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'Re-wilding' our cities' lost waterways

The announcement of the upcoming symposium on Perth's 'lost lakes' - 'a 200 year history of infill, paving, draining, damming, over-building, covering and erasure', set my mind whirring. It made me think of the lost lagoons of my home-town, Palmerston North - once the food-baskets of Rangitane, and of course the buried streams of Christchurch, which reasserted themselves in the Canterbury earthquakes, destabilising the ground they had been buried under, with tragic consequences. And it got me thinking. Given that Australia and New Zealand have so much shared history - one of building our towns and cities over wetlands, lakes, lagoons and streams - wouldn't it be amazing to hold a Australas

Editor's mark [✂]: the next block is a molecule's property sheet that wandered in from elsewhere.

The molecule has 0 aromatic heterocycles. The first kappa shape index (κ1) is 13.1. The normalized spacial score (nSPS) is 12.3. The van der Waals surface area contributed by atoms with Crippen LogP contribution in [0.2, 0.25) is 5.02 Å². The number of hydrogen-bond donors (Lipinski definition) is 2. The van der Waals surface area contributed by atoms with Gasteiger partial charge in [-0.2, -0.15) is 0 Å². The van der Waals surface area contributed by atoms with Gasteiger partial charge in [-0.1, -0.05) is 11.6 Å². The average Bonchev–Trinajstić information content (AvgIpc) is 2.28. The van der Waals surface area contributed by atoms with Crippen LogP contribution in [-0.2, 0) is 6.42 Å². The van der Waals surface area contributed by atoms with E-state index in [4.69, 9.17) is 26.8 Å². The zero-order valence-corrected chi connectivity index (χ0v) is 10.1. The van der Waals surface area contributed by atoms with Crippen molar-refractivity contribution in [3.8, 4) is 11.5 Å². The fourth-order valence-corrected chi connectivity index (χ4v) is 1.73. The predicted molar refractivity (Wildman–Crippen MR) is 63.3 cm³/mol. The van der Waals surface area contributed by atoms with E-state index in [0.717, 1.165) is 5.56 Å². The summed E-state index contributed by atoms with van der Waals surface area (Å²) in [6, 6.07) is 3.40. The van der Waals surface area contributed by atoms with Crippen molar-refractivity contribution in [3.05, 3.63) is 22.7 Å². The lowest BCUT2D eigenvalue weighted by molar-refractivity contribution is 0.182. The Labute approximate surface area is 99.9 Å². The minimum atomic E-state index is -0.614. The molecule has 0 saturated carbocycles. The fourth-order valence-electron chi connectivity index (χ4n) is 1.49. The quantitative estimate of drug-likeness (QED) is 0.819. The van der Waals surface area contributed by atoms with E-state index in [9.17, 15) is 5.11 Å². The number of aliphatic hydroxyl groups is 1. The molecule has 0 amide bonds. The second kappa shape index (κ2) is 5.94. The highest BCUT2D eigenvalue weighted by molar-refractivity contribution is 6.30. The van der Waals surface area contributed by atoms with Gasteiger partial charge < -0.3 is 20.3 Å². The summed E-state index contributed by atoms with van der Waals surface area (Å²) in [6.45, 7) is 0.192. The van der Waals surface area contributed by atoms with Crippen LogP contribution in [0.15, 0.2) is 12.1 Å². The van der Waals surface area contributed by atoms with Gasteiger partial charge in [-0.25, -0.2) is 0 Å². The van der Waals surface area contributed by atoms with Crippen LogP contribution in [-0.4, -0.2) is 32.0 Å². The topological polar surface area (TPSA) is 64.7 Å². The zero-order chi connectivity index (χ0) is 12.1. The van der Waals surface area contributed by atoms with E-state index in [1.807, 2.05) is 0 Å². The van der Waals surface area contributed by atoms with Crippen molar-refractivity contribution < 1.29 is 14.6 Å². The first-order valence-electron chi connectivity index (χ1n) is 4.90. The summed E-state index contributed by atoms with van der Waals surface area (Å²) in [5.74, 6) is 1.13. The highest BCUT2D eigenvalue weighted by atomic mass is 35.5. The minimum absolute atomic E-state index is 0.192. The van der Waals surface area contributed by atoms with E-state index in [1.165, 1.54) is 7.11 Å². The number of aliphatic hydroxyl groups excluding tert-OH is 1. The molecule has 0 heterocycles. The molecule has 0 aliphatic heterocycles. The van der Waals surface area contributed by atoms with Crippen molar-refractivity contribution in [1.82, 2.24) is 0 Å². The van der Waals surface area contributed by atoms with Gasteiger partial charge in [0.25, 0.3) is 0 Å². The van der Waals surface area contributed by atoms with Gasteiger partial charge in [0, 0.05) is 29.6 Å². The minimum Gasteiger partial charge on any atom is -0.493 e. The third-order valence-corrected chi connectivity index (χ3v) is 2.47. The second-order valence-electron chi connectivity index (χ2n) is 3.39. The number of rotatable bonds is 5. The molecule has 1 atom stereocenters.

Melding science and story-telling for a better future

I was privileged last month to be invited to be keynote speaker at the Fifth Biennial Symposium of the International Society of River Society, held not far from the mighty Waikato River (pictured). When first approached, I was a little daunted by the prospect: what on earth could I offer to a conference of river experts? I settled on a talk focusing on how our understanding of and attitudes towards rivers have changed through history. From the way the first people to settle in this land developed a relationship with rivers and associated wetlands, estuaries and streams; the way rivers were categorised and attributed with value (or not) by the first colonists; through to the way they have bee

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